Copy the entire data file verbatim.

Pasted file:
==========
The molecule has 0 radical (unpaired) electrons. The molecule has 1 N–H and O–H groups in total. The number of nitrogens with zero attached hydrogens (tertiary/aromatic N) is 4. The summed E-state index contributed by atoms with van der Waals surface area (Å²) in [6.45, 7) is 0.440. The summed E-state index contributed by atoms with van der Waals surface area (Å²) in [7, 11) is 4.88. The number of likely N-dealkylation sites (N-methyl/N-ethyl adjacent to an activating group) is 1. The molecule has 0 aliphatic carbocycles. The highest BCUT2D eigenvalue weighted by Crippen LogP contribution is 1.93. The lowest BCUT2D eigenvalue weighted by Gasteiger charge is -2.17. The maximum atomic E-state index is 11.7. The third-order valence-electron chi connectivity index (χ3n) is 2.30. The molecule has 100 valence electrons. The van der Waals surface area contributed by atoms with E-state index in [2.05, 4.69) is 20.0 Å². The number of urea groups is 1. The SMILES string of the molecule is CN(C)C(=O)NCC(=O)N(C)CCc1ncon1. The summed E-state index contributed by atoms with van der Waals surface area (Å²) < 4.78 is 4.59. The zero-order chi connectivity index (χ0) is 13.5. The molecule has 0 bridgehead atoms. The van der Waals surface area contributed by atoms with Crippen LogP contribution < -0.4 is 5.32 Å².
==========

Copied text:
The molecule has 0 radical (unpaired) electrons. The molecule has 1 N–H and O–H groups in total. The number of nitrogens with zero attached hydrogens (tertiary/aromatic N) is 4. The summed E-state index contributed by atoms with van der Waals surface area (Å²) in [6.45, 7) is 0.440. The summed E-state index contributed by atoms with van der Waals surface area (Å²) in [7, 11) is 4.88. The number of likely N-dealkylation sites (N-methyl/N-ethyl adjacent to an activating group) is 1. The molecule has 0 aliphatic carbocycles. The highest BCUT2D eigenvalue weighted by Crippen LogP contribution is 1.93. The lowest BCUT2D eigenvalue weighted by Gasteiger charge is -2.17. The maximum atomic E-state index is 11.7. The third-order valence-electron chi connectivity index (χ3n) is 2.30. The molecule has 100 valence electrons. The van der Waals surface area contributed by atoms with E-state index in [2.05, 4.69) is 20.0 Å². The number of urea groups is 1. The SMILES string of the molecule is CN(C)C(=O)NCC(=O)N(C)CCc1ncon1. The summed E-state index contributed by atoms with van der Waals surface area (Å²) < 4.78 is 4.59. The zero-order chi connectivity index (χ0) is 13.5. The molecule has 0 bridgehead atoms. The van der Waals surface area contributed by atoms with Crippen LogP contribution < -0.4 is 5.32 Å².